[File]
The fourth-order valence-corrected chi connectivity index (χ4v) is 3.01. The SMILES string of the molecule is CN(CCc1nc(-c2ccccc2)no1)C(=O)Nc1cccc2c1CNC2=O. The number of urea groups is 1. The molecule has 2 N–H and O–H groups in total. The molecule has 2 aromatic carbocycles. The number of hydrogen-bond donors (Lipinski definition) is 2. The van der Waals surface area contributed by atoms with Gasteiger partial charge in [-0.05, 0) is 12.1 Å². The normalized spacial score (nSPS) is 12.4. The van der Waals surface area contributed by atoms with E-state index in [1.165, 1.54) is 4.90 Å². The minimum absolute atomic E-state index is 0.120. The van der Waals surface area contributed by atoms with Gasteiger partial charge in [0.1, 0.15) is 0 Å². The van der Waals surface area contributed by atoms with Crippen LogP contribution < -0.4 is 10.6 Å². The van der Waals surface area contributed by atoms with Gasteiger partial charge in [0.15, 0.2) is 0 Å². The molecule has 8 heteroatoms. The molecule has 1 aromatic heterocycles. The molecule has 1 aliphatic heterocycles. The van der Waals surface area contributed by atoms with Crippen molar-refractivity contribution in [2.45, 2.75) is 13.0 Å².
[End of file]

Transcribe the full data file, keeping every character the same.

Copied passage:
The fourth-order valence-corrected chi connectivity index (χ4v) is 3.01. The SMILES string of the molecule is CN(CCc1nc(-c2ccccc2)no1)C(=O)Nc1cccc2c1CNC2=O. The number of urea groups is 1. The molecule has 2 N–H and O–H groups in total. The molecule has 2 aromatic carbocycles. The number of hydrogen-bond donors (Lipinski definition) is 2. The van der Waals surface area contributed by atoms with Gasteiger partial charge in [-0.05, 0) is 12.1 Å². The normalized spacial score (nSPS) is 12.4. The van der Waals surface area contributed by atoms with E-state index in [1.165, 1.54) is 4.90 Å². The minimum absolute atomic E-state index is 0.120. The van der Waals surface area contributed by atoms with Gasteiger partial charge in [0.1, 0.15) is 0 Å². The van der Waals surface area contributed by atoms with Crippen LogP contribution < -0.4 is 10.6 Å². The van der Waals surface area contributed by atoms with Gasteiger partial charge in [0.15, 0.2) is 0 Å². The molecule has 8 heteroatoms. The molecule has 1 aromatic heterocycles. The molecule has 1 aliphatic heterocycles. The van der Waals surface area contributed by atoms with Crippen molar-refractivity contribution in [2.45, 2.75) is 13.0 Å².